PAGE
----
|WASHINGTON, DC –– According to a new analysis by Patients For Affordable Drugs, drug companies raised the list prices of 245 drugs by an average of 23.8 percent since the first case of the novel coronavirus in the U.S. was reported in January. The research found that 75 percent of those price hikes were drugs directly linked to COVID-19 treatment or conditions that place people at higher risk of the virus.
“It’s outrageous, but not surprising, that against the backdrop of the COVID-19 pandemic, drug corporations have continued to raise the prices of drugs critical to keeping Americans healthy and alive,” said David Mitchell, a cancer patient and the founder of Patients For Affordable Drugs. “Patients are hurting from this pandemic with widespread unemployment, insurance loss, and heightened risk for COVID-19. More than ever we all need to be able to afford our medications.”
The report, authored by Patients For Affordable Drugs’ Policy Analyst Brianna Jones and Legislative Director Sarah Kaminer Bourland, examines three categories of drugs that saw price hikes: 61 drugs used for treatment of COVID-19, 30 drugs in COVID-19 clinical trials, and 118 drugs used to manage chronic conditions.
- As the need for medications to fight COVID-19 grew, pharmaceutical manufacturers increased the price of 20 key ICU medications. This includes Duramorph, an intravenous morphine used to sedate COVID-19 patients on ventilators. Hikma Pharmaceuticals, its maker, hiked the price by 59 percent in March. In addition, common medications like Tylenol, Ibuprofen, and Reglan — which are being used to treat routine COVID-19 symptoms such as fever, aches, and nausea — increased in price by up to 29 percent.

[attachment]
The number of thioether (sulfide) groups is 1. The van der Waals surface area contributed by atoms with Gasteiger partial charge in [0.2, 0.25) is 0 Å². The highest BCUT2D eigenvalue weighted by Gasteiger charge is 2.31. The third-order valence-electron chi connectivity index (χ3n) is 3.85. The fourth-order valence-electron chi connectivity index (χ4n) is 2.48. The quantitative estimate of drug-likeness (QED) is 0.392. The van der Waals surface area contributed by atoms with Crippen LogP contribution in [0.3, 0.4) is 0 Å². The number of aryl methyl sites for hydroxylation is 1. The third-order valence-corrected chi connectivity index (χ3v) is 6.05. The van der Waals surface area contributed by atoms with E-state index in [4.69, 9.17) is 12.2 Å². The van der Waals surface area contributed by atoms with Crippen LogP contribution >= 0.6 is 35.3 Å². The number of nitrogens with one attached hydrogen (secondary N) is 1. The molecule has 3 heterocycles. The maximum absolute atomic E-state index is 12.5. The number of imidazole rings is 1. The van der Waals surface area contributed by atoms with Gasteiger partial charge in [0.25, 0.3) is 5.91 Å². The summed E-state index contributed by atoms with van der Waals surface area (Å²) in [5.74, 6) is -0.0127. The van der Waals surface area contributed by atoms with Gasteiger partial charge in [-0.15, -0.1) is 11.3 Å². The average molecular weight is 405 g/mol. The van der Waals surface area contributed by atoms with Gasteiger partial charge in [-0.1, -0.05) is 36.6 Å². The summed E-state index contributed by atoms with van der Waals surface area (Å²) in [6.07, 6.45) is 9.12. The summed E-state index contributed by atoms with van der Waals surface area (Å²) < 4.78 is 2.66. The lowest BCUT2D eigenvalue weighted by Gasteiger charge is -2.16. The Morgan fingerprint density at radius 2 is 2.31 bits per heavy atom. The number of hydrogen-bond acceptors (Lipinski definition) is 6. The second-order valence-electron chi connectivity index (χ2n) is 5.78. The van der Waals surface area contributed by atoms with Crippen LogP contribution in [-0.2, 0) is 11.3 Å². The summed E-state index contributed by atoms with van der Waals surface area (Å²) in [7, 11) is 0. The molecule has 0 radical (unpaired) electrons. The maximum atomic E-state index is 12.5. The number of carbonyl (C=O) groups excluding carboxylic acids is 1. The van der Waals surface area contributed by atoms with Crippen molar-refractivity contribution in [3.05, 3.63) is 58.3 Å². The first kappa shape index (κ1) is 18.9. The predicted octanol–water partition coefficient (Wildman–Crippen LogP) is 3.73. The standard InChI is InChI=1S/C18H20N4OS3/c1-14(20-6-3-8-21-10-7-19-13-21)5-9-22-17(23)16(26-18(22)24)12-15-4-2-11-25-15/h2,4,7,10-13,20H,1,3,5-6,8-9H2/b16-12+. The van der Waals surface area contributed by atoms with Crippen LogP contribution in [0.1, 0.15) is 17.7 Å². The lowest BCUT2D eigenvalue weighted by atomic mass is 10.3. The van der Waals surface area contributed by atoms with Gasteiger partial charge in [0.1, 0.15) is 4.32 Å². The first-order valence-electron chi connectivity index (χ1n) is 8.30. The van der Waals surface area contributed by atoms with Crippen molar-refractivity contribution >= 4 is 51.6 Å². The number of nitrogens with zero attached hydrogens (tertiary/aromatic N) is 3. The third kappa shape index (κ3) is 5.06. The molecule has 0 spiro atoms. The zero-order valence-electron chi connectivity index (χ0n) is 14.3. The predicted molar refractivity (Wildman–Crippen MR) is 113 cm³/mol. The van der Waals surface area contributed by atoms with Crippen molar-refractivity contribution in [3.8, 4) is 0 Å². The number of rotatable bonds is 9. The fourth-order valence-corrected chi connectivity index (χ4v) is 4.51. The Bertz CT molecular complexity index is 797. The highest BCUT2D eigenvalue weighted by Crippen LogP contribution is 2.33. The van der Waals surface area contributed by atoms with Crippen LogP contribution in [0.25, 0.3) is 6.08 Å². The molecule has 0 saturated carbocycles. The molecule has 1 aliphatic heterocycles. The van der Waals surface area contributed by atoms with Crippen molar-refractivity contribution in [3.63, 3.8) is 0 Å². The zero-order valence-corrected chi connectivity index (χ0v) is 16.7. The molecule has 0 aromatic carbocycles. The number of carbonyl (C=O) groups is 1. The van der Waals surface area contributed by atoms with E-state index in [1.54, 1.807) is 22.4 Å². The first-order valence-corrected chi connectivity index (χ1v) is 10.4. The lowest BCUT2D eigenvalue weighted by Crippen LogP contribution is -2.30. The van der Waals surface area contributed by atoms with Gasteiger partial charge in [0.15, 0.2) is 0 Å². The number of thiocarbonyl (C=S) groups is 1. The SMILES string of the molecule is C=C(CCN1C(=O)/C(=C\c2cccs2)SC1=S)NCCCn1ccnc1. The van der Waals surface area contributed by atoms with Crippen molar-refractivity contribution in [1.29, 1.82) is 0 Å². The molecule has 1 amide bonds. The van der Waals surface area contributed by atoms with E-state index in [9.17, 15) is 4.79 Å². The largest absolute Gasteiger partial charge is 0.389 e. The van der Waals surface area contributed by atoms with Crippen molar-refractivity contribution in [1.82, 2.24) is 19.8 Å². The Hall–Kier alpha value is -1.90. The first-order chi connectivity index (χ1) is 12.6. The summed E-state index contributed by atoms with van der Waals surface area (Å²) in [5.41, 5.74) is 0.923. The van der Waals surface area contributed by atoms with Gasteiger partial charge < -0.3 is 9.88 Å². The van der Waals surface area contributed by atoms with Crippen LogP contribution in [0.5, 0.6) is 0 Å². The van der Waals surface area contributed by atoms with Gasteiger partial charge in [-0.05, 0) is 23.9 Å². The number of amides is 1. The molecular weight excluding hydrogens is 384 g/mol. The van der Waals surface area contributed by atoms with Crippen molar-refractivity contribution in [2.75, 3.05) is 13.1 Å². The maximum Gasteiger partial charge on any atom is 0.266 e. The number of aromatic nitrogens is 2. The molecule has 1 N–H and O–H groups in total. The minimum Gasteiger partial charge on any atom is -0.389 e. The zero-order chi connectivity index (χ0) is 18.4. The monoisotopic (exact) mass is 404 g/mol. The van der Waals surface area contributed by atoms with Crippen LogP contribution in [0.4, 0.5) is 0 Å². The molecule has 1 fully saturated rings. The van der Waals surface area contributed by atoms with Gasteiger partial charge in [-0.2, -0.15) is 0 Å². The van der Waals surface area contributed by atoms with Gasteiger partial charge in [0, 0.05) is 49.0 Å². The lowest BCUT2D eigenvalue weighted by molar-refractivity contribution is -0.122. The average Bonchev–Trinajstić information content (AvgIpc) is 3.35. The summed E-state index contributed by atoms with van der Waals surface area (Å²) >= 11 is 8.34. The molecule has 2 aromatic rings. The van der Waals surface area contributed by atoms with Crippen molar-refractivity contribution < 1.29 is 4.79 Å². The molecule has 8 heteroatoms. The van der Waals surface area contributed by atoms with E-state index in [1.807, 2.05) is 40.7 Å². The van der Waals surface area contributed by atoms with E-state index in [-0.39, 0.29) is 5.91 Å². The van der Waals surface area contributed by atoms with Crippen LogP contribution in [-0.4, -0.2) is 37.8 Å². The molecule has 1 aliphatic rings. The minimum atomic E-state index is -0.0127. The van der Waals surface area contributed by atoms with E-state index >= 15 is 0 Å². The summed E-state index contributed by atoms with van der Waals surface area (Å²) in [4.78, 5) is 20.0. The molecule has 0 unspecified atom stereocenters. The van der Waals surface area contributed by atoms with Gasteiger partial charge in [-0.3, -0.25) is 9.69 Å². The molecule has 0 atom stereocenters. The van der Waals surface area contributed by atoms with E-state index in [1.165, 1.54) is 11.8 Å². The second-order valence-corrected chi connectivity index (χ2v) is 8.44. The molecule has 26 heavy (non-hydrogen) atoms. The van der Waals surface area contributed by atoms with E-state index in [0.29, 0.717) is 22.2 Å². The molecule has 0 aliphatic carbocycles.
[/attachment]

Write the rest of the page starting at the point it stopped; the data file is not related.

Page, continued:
- Researchers worldwide have been racing to find effective treatments and vaccines for the novel virus; meanwhile, pharmaceutical companies have jacked up the prices of 30 drugs currently being used in COVID-19 clinical trials. Days before a study suggested that Olumiant, a drug by Eli Lilly, had potential in the treatment of COVID-19, the drug maker increased the price of a one month supply to $2,265.
- As Americans face job and insurance loss, pharma has increased prices on 118 drugs for chronic conditions. Seventy-six of those hikes were for drugs to treat patients at higher risk of severe illness from COVID-19 like cancer, heart disease, and diabetes. One example is Provenge, a drug to treat prostate cancer, that shot up in price by $3,487.
Read the report here. Full data set available here.